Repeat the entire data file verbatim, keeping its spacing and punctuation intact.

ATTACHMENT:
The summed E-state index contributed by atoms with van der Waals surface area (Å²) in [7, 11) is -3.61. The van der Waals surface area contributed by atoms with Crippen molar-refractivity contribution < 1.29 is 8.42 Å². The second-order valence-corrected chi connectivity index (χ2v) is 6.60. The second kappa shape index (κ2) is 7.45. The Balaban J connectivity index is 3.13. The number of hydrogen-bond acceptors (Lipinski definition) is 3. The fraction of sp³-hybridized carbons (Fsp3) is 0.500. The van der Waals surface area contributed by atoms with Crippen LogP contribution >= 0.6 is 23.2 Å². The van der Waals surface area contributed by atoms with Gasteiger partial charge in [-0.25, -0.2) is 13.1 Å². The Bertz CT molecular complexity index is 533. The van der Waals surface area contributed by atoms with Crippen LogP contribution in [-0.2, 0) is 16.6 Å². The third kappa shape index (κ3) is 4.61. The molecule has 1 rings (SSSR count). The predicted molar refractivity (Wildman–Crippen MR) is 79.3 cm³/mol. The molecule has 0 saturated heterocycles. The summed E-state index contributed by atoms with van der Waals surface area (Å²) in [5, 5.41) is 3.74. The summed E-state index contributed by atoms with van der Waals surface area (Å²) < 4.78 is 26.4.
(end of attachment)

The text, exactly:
The summed E-state index contributed by atoms with van der Waals surface area (Å²) in [7, 11) is -3.61. The van der Waals surface area contributed by atoms with Crippen molar-refractivity contribution < 1.29 is 8.42 Å². The second-order valence-corrected chi connectivity index (χ2v) is 6.60. The second kappa shape index (κ2) is 7.45. The Balaban J connectivity index is 3.13. The number of hydrogen-bond acceptors (Lipinski definition) is 3. The fraction of sp³-hybridized carbons (Fsp3) is 0.500. The van der Waals surface area contributed by atoms with Crippen LogP contribution >= 0.6 is 23.2 Å². The van der Waals surface area contributed by atoms with Gasteiger partial charge in [-0.25, -0.2) is 13.1 Å². The Bertz CT molecular complexity index is 533. The van der Waals surface area contributed by atoms with Crippen LogP contribution in [-0.2, 0) is 16.6 Å². The third kappa shape index (κ3) is 4.61. The molecule has 1 rings (SSSR count). The predicted molar refractivity (Wildman–Crippen MR) is 79.3 cm³/mol. The molecule has 0 saturated heterocycles. The summed E-state index contributed by atoms with van der Waals surface area (Å²) in [5, 5.41) is 3.74. The summed E-state index contributed by atoms with van der Waals surface area (Å²) < 4.78 is 26.4.